Thursday, May 6, 2010

MTSA Screening

Laurie Thomas, a frequent reader, has an interesting blog that I follow about matters dealing with MTSA topics. This weekend she had a posting about screening at MTSA facilities where she questioned the adequacy of the Coast Guard guidance for facilities to establish their procedures for screening people entering covered facilities. This peaked my interest because I wanted to see how they handled those complex issues and to see if they might be applicable to CFATS facilities. So I looked up the Navigation and Vessel Inspection Circular (NVIC) that Laurie referenced in her blog. This was interesting reading. Since NVIC 06-04 is a guidance document there are a number of legally mandated weasel worded statements about facilities not being legally required to pay any attention to the document. The one that I love is:
“The guidance is not provided to regulate owners or operators in the development of a screening program, and owners or operators are not required to use this document in developing a screening program.” (para 1, pg 1).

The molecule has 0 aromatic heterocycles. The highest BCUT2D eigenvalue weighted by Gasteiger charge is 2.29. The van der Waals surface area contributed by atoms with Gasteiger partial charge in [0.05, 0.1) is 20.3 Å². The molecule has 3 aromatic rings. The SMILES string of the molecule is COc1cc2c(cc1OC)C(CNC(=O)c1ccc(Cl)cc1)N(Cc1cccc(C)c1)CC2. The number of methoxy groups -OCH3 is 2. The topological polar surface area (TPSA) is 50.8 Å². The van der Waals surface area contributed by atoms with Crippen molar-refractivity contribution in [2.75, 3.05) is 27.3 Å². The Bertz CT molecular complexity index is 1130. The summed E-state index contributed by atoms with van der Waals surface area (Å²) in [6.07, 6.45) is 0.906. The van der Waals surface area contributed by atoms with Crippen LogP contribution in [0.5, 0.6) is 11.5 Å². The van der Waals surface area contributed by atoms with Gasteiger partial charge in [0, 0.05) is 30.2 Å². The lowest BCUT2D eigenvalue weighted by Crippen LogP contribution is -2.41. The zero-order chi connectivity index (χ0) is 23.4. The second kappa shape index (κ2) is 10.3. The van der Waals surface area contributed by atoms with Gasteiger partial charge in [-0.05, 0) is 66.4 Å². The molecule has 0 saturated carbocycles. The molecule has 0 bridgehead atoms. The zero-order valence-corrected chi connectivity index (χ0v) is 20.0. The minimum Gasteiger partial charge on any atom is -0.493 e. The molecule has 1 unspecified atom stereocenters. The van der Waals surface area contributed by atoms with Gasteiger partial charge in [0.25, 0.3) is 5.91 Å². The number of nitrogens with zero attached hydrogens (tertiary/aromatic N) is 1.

This is not much different than the wording found in the Risk-Based Performance Standards Guidance document. The big difference, however, is found down in paragraph 2, where it says:
“Commanding Officers of Marine Safety Offices, Captains of the Port (COPT) and the Commanding Officer of the Marine Safety Center should utilize the guidelines in this circular when examining security programs required by 33 CFR Parts 104, 105 and 106.”
So owners/operators don’t need to use this, but the Coasties will use it to conduct their inspections. Okay, it seems a little bit more than guidance to me. Except that Laurie, who follows MTSA stuff closely, doesn’t think that it’s actually being used by anyone. Looking a little closer, I think I can see why; the document available on the web doesn’t say much. The actual guidance is found in Enclosure 1 which isn’t available on the web; you see it contains Sensitive Security Information (emphasis all mine). According to paragraph 2b, “the SSI could be used to subvert or exploit the security programs of vessels facilities or ports”. It goes on to say that “parties that can demonstrate a need to know may submit a request for enclousure (1)”. Well combined with the guidance statement in paragraph 1, I understand why no one is using this document. So, it makes one wonder why it is SSI, then, if no one is using it. The wonderful world of SECURITY…

No comments:

/* Use this with templates/template-twocol.html */